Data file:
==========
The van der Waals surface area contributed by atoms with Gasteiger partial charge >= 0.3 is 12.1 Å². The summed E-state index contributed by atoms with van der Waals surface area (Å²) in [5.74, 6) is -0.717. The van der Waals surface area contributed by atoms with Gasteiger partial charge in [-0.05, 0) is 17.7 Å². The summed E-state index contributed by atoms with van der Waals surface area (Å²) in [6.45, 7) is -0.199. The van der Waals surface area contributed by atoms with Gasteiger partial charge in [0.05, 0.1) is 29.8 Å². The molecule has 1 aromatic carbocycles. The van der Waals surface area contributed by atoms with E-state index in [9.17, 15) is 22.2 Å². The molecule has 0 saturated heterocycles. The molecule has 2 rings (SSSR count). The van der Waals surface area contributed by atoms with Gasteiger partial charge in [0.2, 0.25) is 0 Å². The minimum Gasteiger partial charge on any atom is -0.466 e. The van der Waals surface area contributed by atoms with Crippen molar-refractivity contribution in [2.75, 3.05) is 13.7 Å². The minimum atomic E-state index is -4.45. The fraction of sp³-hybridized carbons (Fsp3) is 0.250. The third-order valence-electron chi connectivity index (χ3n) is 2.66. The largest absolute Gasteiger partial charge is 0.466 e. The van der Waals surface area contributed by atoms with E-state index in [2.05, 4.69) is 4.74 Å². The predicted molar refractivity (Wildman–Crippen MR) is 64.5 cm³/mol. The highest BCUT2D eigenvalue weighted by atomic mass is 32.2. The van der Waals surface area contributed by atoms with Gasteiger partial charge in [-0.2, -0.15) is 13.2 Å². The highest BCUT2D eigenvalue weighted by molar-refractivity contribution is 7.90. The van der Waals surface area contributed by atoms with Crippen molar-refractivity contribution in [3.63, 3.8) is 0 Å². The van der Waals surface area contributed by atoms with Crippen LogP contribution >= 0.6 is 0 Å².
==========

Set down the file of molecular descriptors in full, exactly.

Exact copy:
The van der Waals surface area contributed by atoms with Gasteiger partial charge >= 0.3 is 12.1 Å². The summed E-state index contributed by atoms with van der Waals surface area (Å²) in [5.74, 6) is -0.717. The van der Waals surface area contributed by atoms with Gasteiger partial charge in [-0.05, 0) is 17.7 Å². The summed E-state index contributed by atoms with van der Waals surface area (Å²) in [6.45, 7) is -0.199. The van der Waals surface area contributed by atoms with Gasteiger partial charge in [0.05, 0.1) is 29.8 Å². The molecule has 1 aromatic carbocycles. The van der Waals surface area contributed by atoms with E-state index in [9.17, 15) is 22.2 Å². The molecule has 0 saturated heterocycles. The molecule has 2 rings (SSSR count). The van der Waals surface area contributed by atoms with Gasteiger partial charge in [0.2, 0.25) is 0 Å². The minimum Gasteiger partial charge on any atom is -0.466 e. The van der Waals surface area contributed by atoms with Crippen molar-refractivity contribution in [2.75, 3.05) is 13.7 Å². The minimum atomic E-state index is -4.45. The fraction of sp³-hybridized carbons (Fsp3) is 0.250. The third-order valence-electron chi connectivity index (χ3n) is 2.66. The largest absolute Gasteiger partial charge is 0.466 e. The van der Waals surface area contributed by atoms with E-state index in [2.05, 4.69) is 4.74 Å². The predicted molar refractivity (Wildman–Crippen MR) is 64.5 cm³/mol. The highest BCUT2D eigenvalue weighted by atomic mass is 32.2. The van der Waals surface area contributed by atoms with Gasteiger partial charge in [-0.2, -0.15) is 13.2 Å². The highest BCUT2D eigenvalue weighted by molar-refractivity contribution is 7.90. The van der Waals surface area contributed by atoms with Crippen molar-refractivity contribution in [3.63, 3.8) is 0 Å². The van der Waals surface area contributed by atoms with Crippen LogP contribution >= 0.6 is 0 Å².